John Libbey Eurotext

Innovations & Thérapeutiques en Oncologie

Daratumumab: the first anti-CD38 monoclonal antibody for the treatment of multiple myeloma Ahead of print

Figures

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Tables

Authors
1 CHU Nantes
Service d’hématologie
Nantes
France
2 CRCNIA, Inserm
CNRS, Université de Nantes
Nantes
France
3 IUCT Oncopole
Service d’hématologie
Toulouse
France
4 IUCT Oncopole
Équipe 13 CRCT
Toulouse
France
5 CHU Poitiers
Service d’hématologie et thérapie
cellulaire
Poitiers
France
6 CIC Inserm U1402
Poitiers
France
* Tirés à part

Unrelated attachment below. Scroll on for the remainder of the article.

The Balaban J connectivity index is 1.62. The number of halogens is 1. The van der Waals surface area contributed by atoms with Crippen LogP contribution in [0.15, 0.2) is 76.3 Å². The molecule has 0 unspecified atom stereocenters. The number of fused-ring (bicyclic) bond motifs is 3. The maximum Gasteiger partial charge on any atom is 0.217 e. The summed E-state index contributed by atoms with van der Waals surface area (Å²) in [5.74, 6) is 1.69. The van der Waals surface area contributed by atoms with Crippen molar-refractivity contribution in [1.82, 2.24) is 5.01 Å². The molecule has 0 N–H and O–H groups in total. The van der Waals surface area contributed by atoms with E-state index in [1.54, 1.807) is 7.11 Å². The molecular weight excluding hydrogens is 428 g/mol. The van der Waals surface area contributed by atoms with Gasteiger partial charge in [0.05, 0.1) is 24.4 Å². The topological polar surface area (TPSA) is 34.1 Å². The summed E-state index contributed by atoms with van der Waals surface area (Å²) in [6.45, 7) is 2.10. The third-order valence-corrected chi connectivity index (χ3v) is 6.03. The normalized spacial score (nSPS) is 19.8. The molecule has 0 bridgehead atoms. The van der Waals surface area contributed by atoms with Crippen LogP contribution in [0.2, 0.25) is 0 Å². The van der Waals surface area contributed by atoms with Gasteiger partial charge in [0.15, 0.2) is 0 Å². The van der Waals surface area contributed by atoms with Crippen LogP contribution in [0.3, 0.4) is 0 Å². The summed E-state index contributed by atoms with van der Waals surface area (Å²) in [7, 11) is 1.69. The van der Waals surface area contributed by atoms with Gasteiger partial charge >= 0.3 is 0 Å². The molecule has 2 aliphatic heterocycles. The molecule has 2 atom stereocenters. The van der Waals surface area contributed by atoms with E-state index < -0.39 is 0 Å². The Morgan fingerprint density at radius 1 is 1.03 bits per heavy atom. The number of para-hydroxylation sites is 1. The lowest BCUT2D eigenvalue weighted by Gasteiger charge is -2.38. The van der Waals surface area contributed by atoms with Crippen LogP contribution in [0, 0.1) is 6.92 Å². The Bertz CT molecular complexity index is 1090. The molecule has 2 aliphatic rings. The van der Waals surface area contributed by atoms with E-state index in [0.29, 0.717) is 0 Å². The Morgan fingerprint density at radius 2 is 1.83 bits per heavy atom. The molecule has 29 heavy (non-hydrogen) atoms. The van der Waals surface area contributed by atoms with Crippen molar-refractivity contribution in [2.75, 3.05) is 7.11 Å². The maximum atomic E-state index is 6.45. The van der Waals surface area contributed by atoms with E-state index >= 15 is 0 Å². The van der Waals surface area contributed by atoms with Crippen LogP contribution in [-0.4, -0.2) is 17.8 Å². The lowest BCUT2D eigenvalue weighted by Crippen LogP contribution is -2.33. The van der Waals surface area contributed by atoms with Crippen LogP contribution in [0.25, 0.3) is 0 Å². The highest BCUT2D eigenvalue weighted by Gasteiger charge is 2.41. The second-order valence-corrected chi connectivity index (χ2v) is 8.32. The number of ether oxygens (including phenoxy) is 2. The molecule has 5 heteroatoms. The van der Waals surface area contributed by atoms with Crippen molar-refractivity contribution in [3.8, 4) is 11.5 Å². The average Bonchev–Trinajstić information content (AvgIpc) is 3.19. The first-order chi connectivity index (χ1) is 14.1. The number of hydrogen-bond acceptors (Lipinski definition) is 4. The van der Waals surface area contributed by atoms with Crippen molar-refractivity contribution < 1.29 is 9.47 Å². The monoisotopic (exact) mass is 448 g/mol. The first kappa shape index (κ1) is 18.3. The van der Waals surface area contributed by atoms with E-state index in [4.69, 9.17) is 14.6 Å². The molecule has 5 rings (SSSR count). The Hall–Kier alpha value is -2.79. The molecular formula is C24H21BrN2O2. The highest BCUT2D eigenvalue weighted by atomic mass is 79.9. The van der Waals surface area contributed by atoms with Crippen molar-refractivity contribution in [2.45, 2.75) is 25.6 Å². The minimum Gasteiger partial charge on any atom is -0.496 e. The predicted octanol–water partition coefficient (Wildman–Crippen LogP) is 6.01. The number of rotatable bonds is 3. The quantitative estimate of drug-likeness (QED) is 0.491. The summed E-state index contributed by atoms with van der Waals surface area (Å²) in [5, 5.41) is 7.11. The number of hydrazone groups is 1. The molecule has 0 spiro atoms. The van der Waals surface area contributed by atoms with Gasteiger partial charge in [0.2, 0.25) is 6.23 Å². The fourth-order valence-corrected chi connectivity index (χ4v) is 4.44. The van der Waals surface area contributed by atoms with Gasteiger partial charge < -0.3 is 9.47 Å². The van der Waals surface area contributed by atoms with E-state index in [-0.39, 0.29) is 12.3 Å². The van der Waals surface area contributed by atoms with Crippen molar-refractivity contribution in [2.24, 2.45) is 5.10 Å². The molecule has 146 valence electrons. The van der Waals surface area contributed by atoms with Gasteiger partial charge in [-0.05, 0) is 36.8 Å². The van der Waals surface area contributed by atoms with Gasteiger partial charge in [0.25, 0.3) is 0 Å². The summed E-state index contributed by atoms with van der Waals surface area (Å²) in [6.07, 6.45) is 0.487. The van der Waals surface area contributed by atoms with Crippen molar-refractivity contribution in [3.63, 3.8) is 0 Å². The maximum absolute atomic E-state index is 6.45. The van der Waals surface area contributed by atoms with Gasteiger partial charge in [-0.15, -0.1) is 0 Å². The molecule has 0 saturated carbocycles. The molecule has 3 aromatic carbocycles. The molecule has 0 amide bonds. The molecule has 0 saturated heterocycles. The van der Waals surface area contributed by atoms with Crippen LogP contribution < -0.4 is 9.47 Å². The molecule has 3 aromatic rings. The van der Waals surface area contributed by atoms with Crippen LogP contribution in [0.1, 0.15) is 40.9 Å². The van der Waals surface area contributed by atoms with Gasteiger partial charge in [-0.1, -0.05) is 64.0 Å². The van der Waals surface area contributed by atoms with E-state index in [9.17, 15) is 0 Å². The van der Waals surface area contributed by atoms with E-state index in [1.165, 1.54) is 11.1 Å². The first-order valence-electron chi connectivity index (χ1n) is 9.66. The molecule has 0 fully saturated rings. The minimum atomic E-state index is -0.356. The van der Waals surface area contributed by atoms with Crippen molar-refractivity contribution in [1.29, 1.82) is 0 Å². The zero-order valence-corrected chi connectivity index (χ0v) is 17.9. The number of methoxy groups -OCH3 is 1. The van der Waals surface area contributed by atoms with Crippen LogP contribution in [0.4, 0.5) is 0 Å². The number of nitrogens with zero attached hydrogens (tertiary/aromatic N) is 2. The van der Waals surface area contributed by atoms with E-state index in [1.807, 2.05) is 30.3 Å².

In recent years, the use of proteasome inhibitors and immunomodulatory drugs for the treatment of myeloma has contributed to the dramatic improvement in patient survival. However, the disease continues to relapse and new classes of drugs are needed. Daratumumab is the first anti-CD38 monoclonal antibody approved for the treatment of relapsing myeloma. Daratumumab induces myeloma cell death through complement-dependent cytotoxicity (CDC), antibody-dependent cell-mediated cytotoxicity (ADCC), and antibody-dependent cellular phagocytosis (ADCP). Daratumumab binding also directly induces apoptosis of myeloma cells by decreasing CD38 enzymatic functions. Daratumumab presents an excellent safety profile. Moderate-grade infusion-related reactions, occurring mostly during the first infusion, are the main treatment-emergent adverse event. In the context of daratumumab treatment, attention should be paid to interference with blood compatibility testing and response assessment. Here, the authors discuss the published data regarding the mechanism of action, safety, and clinical efficacy of the CD38-targeted monoclonal antibody, daratumumab, for treating patients with multiple myeloma.